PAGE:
Kasparov gets personal – in a remarkable BBC interview

by ChessBase
1/14/2009 – This is the former world champion as you have seldom heard him before. Interviewed for BBC Radio 4 by Fergal Keane, Garry Kasparov speaks about his youth, his parents, his heritage, ethnicity in the Soviet Union and Russia, his political struggle and whether he thinks he will survive it. This interview will go offline in six days. Catch it while you can.

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Taking a Stand – Garry Kasparov on BBC Radio 4

Fergal Keane talks to people who have taken risks and made sacrifices to stand up for what they believe in. He is a special correspondent for BBC News, based in London in the BBC's World Affairs unit, after having joined the BBC in 1989 as Northern Ireland correspondent. From 1990 to 1994 Fergal's reports covered the township unrest in South Africa and the first multi-racial elections following the end of apartheid and the genocide in Rwanda.

In 1995 he was appointed Asia correspondent based in Hong Kong and two years later returned to be based in the BBC's World Affairs Unit in London. Fergal returned to Rwanda in 2004, for a special BBC Panorama programme which marked the 10th anniversary of the genocide. He was named as overall winner of the Amnesty International Press Awards in 1993 and won an Amnesty television prize in 1994 for his investigation of the Rwandan genocide, Journey Into Darkness. In 1996 Fergal Keane was awarded an OBE for services to journalism.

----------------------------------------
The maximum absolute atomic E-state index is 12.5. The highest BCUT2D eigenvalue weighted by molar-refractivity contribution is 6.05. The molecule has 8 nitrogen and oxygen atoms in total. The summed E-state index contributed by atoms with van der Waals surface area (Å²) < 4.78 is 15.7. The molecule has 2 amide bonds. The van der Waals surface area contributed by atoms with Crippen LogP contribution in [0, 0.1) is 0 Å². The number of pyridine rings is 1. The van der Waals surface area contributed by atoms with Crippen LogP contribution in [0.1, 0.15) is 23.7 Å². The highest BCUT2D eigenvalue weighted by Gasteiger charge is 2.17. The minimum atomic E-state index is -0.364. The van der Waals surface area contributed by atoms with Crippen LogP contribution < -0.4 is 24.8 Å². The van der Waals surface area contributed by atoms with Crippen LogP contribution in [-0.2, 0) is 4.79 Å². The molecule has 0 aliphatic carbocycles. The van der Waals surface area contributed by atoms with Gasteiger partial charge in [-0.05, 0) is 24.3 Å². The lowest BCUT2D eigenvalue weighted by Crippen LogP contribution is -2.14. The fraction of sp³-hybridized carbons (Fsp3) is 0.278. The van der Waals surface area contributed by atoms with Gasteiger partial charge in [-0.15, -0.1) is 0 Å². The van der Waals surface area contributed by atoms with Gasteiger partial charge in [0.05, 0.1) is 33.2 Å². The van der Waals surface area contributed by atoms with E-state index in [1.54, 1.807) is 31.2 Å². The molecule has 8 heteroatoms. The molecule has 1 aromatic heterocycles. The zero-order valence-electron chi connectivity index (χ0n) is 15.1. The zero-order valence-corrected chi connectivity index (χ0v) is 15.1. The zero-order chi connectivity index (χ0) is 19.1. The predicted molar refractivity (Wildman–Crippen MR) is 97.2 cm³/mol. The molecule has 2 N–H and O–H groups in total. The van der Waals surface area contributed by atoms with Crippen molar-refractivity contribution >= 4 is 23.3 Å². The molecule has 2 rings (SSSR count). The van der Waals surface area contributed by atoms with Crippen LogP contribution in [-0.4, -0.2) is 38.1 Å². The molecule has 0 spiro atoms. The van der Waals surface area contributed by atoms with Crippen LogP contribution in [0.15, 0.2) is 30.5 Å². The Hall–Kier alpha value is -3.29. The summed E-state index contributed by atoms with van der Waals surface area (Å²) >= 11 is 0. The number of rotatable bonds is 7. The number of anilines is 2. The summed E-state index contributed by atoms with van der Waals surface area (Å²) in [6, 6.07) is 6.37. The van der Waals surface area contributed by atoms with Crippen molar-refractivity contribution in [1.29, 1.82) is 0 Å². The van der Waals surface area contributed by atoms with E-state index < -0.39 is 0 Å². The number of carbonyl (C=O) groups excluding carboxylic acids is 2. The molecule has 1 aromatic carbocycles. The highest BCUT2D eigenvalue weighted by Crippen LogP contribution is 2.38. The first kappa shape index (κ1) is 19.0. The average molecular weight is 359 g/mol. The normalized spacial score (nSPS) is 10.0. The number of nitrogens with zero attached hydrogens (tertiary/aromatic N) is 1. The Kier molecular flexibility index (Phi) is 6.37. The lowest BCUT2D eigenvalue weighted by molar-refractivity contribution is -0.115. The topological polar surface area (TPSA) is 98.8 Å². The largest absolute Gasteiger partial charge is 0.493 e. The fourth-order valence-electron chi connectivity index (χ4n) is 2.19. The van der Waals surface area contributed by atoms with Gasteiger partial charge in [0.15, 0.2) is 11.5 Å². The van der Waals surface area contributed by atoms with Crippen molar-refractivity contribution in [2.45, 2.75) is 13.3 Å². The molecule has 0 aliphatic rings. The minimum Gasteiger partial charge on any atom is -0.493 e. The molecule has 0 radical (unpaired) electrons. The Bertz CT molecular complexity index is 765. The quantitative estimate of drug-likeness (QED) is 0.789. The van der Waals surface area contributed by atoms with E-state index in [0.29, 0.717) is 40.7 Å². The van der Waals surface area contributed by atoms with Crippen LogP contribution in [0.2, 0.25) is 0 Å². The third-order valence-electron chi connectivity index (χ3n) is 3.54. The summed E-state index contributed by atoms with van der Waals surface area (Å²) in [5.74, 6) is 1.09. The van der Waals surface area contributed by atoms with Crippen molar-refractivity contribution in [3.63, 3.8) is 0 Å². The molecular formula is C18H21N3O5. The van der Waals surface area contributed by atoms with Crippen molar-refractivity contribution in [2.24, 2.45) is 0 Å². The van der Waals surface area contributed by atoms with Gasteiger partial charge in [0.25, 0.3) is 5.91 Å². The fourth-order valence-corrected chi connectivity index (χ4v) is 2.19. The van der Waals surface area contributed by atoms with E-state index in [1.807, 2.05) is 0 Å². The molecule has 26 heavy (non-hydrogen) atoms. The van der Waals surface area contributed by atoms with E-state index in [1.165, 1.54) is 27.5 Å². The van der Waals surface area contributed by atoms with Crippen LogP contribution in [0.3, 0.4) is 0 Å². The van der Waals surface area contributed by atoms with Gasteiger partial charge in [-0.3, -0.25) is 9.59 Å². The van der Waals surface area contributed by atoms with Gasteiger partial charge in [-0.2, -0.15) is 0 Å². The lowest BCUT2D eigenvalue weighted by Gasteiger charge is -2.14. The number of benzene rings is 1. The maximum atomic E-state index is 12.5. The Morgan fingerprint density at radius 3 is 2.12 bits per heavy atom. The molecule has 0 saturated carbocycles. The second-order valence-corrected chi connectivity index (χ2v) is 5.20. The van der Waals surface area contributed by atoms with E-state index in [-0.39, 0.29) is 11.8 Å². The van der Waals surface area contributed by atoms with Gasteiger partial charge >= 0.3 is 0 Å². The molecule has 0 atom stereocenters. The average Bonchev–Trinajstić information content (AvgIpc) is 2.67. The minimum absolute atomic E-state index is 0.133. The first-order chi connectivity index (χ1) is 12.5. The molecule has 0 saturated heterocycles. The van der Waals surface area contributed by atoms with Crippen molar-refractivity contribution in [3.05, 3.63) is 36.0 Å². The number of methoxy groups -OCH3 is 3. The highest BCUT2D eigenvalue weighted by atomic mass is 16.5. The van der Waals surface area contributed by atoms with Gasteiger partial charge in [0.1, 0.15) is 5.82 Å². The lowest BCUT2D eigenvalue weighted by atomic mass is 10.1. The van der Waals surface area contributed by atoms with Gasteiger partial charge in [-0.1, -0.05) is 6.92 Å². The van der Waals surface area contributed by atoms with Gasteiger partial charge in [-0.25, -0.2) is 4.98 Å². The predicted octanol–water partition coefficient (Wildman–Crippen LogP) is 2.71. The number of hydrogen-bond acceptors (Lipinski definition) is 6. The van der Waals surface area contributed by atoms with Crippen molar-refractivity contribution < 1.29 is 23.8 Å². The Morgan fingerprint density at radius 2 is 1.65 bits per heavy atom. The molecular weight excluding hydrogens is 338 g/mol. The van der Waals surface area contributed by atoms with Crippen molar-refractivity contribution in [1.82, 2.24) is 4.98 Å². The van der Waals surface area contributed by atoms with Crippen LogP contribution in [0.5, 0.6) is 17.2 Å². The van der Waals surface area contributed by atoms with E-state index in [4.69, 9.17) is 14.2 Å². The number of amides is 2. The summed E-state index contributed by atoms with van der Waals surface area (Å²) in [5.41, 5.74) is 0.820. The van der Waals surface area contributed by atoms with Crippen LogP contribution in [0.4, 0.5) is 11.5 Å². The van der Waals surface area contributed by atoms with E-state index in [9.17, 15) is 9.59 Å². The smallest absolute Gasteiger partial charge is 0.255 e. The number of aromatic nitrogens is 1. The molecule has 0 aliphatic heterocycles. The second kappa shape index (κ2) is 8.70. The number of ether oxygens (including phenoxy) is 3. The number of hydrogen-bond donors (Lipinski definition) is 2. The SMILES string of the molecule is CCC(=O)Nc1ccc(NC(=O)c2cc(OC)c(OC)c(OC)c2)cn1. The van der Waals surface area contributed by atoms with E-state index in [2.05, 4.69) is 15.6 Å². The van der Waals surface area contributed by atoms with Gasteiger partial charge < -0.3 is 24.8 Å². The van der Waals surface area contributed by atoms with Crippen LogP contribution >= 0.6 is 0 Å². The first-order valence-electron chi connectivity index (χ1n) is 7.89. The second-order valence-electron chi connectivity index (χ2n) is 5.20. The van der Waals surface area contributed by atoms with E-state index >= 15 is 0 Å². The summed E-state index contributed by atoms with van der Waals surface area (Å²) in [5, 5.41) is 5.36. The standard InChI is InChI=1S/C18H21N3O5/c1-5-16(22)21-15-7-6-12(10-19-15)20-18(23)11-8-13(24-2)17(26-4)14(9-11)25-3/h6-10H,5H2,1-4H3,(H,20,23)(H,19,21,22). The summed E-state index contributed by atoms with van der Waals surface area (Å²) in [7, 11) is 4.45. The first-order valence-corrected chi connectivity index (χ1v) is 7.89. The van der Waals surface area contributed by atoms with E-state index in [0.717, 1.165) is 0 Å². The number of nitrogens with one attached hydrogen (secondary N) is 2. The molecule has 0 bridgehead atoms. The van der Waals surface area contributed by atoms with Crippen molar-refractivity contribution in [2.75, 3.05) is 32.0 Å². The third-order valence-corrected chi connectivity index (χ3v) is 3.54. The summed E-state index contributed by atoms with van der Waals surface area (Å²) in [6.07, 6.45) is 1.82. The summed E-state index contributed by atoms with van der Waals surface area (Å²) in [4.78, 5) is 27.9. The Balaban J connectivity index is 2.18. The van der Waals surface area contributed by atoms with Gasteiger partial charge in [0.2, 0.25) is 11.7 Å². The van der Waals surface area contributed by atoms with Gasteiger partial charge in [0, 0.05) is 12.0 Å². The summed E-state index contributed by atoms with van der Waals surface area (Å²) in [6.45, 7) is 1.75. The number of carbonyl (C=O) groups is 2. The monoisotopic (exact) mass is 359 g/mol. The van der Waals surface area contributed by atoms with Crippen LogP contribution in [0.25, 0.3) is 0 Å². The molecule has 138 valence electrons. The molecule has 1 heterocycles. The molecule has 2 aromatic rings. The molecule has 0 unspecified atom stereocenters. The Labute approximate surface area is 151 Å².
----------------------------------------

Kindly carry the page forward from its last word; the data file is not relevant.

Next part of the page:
Garry Kasparov was only 22 when he became the youngest ever World Chess Champion. His was a gilded youth, lauded by the Soviet state. Yet he was always known as a bit of a trouble maker, unwilling to tow the party line. His greatest stand, though, would be a very personal one – against Vladimir Putin. He talks to Fergal Keane about why he decided to stand for the presidency of Russia, a decision that led to his imprisonment. And whether he thinks he will survive as a defiant presence in a country where some critics of the state have met a violent death.

You can listen to this indepth, very interesting interview here (or click the image above).
But hurry – there are only six days left to catch it.

For those of you who may have missed it, or those who prefer to read text, the BBC has published a description of the contents of the Kasparov interview. You will find it here.

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